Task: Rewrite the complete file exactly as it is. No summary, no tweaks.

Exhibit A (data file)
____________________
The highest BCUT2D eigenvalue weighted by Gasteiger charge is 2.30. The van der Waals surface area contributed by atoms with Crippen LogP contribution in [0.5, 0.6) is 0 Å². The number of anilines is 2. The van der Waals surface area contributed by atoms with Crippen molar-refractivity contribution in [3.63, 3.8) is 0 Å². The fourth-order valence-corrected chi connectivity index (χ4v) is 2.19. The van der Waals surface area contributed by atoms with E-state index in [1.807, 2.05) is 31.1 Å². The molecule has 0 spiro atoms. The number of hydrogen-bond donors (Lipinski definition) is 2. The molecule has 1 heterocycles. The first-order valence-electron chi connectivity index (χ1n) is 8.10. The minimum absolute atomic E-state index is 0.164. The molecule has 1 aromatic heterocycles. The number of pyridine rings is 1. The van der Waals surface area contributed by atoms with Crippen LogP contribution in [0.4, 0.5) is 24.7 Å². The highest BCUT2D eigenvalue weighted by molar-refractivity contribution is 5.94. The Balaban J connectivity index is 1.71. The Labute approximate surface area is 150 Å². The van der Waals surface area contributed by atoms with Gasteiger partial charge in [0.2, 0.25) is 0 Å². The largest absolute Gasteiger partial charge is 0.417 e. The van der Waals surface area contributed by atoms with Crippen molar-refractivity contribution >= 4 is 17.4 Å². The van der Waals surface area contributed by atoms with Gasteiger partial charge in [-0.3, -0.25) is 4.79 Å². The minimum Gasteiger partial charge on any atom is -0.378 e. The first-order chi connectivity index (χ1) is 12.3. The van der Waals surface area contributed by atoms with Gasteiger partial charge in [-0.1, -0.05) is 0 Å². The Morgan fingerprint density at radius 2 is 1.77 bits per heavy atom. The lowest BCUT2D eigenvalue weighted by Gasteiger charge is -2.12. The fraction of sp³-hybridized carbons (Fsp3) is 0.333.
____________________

The highest BCUT2D eigenvalue weighted by Gasteiger charge is 2.30. The van der Waals surface area contributed by atoms with Crippen LogP contribution in [0.5, 0.6) is 0 Å². The number of anilines is 2. The van der Waals surface area contributed by atoms with Crippen molar-refractivity contribution in [3.63, 3.8) is 0 Å². The fourth-order valence-corrected chi connectivity index (χ4v) is 2.19. The van der Waals surface area contributed by atoms with E-state index in [1.807, 2.05) is 31.1 Å². The molecule has 0 spiro atoms. The number of hydrogen-bond donors (Lipinski definition) is 2. The molecule has 1 heterocycles. The first-order valence-electron chi connectivity index (χ1n) is 8.10. The minimum absolute atomic E-state index is 0.164. The molecule has 1 aromatic heterocycles. The number of pyridine rings is 1. The van der Waals surface area contributed by atoms with Crippen LogP contribution in [0.4, 0.5) is 24.7 Å². The highest BCUT2D eigenvalue weighted by molar-refractivity contribution is 5.94. The Balaban J connectivity index is 1.71. The Labute approximate surface area is 150 Å². The van der Waals surface area contributed by atoms with Gasteiger partial charge in [0.2, 0.25) is 0 Å². The largest absolute Gasteiger partial charge is 0.417 e. The van der Waals surface area contributed by atoms with Crippen molar-refractivity contribution >= 4 is 17.4 Å². The van der Waals surface area contributed by atoms with Gasteiger partial charge in [-0.3, -0.25) is 4.79 Å². The minimum Gasteiger partial charge on any atom is -0.378 e. The first-order chi connectivity index (χ1) is 12.3. The van der Waals surface area contributed by atoms with Gasteiger partial charge in [-0.1, -0.05) is 0 Å². The Morgan fingerprint density at radius 2 is 1.77 bits per heavy atom. The lowest BCUT2D eigenvalue weighted by Gasteiger charge is -2.12. The fraction of sp³-hybridized carbons (Fsp3) is 0.333.